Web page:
By DENISE MAYCOCK
Tribune Freeport Reporter
THE massive destruction wrought by Hurricane Dorian a month ago is still visible in various East End settlements where some residents say they feel neglected and are eager for major debris removal to start in their storm-torn communities.
“I think more could be done after four weeks; I think more should have been done,” said an East End resident who did not want to be named. “We still waiting…we feel down, depressed, discredited, and discarded – we ain’t used to this. It’s been a month now.”
Many East End residents have been displaced after they were forced to leave their homes which were destroyed to take shelter in Freeport. Gambier Point is one of several quaint communities in East Grand Bahama that was severely affected.
The Tribune visited the settlement this week and it was littered with huge amounts of pine forest debris brought in by the surge.
Destroyed possessions, furnishings, and appliances outdoors line the side of the road.
Despite the destruction, some residents have decided to remain, staying in tents on their property. Others have relocated to Freeport temporarily.
Theresa Laing is one of several residents having to commute from Freeport daily to her house in Gambier Point.
“I am in and out,” she said. “I come here in the day and stay at the house and go into town (Freeport) in the evening.”
Her family is staying with their priest in Freeport.
Mrs Laing’s house was under six feet of water during the storm, but she did not panic. “I was at peace the whole time; the water did not come in too fast and we went into the manhole in the ceiling.”
Even though her house sustained significant damage and her family lost most of their possessions, she said the important thing is that they are still alive.
“All is well; we are still in the land of the living,” said Mrs Laing, who added that her brother-in-law, George Laing, of McLean’s Town, is still missing.
Several groups have been in the area dropping off food, water and other items for residents there, however, Mrs Laing said that she has not seen anyone yet from the National Emergency Management Agency in the area.
She noted that it is difficult for residents to travel to Freeport to get relief supplies from NEMA. “I know they (NEMA) have a place in Freeport for East End people to get supplies, but some people don’t have a ride to get there to get anything,” she said.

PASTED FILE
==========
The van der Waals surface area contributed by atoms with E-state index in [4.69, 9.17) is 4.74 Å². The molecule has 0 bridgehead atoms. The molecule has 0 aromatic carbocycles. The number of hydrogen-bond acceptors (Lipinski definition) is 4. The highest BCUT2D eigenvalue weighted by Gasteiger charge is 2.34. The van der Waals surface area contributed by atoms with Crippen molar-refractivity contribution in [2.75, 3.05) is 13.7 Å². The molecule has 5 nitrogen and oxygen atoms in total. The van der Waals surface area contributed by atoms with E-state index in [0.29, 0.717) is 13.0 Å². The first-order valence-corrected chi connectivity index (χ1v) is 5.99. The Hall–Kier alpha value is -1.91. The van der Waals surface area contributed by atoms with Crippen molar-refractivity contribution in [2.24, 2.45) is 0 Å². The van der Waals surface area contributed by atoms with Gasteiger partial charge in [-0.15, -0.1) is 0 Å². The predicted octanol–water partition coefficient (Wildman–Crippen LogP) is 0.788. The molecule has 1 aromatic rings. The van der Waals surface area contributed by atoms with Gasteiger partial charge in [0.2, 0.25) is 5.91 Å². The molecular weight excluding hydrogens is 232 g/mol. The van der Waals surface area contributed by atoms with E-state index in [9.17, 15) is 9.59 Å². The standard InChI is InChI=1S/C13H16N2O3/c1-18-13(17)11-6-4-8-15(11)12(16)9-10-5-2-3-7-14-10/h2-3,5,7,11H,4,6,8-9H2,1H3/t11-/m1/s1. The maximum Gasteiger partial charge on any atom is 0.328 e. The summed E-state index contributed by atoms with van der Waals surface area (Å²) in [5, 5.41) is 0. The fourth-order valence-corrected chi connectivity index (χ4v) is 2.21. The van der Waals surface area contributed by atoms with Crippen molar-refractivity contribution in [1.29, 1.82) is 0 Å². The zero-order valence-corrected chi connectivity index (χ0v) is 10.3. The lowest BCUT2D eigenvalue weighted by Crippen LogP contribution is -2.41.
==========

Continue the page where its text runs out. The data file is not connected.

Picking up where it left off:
Another resident, Terrence Laing, and four members of his family also stayed in Gambier Point during the storm. The water level had nearly reached their ceiling.
They were able to survive, he said, by wearing life vests.
“It was the five of us here at the time, including my niece who is a special child that cannot walk or talk. When I see water start coming in, I tell everyone to put on their life vest.”
He said they placed his niece on a mattress.
Mr Laing’s neigbour’s house was completely underwater. “You could not see the roof, the water was over it, but, luckily, he was not there,” he said.
A portion of his roof was torn off, and a window was blown out. All of their possessions were destroyed.
“All my life, I never seen it like this, he said. “This is the first time. I stayed because I did not know it was going to be bad like this.”
Another East End resident, who spoke on the condition of anonymity, feels more should have been done in terms of debris clean-up after a month.
The resident’s house had eight feet of water during the storm.
“It is something you could only look back at and try to move forward,” the resident said. “A lot of people lost their lives.”
The resident was appreciative for the relief supplies from the Lion’s and Rotary Clubs, and World’s Kitchen, which came into the area.
“I can’t say whether NEMA had been here yet because a lot of people came by and drop off supply, and so we don’t know if they from NEMA,” the resident stated.
The resident expected more from both local and central government. “I am not impressed about local government in this area, someone should come around to the people, and let people know what is going on.”
The resident also complained of having no transportation to get to Freeport.
“You can’t call your meeting in Freeport and expect for us to be there. They got to come meet the people,” said the resident.
Hurricane Dorian pummeled Grand Bahama for nearly two days in early September, after leaving a trail of devastation and death in Abaco. Police have said the official death toll is 60, however that number is expected to rise. Some 400 people are officially reported as missing.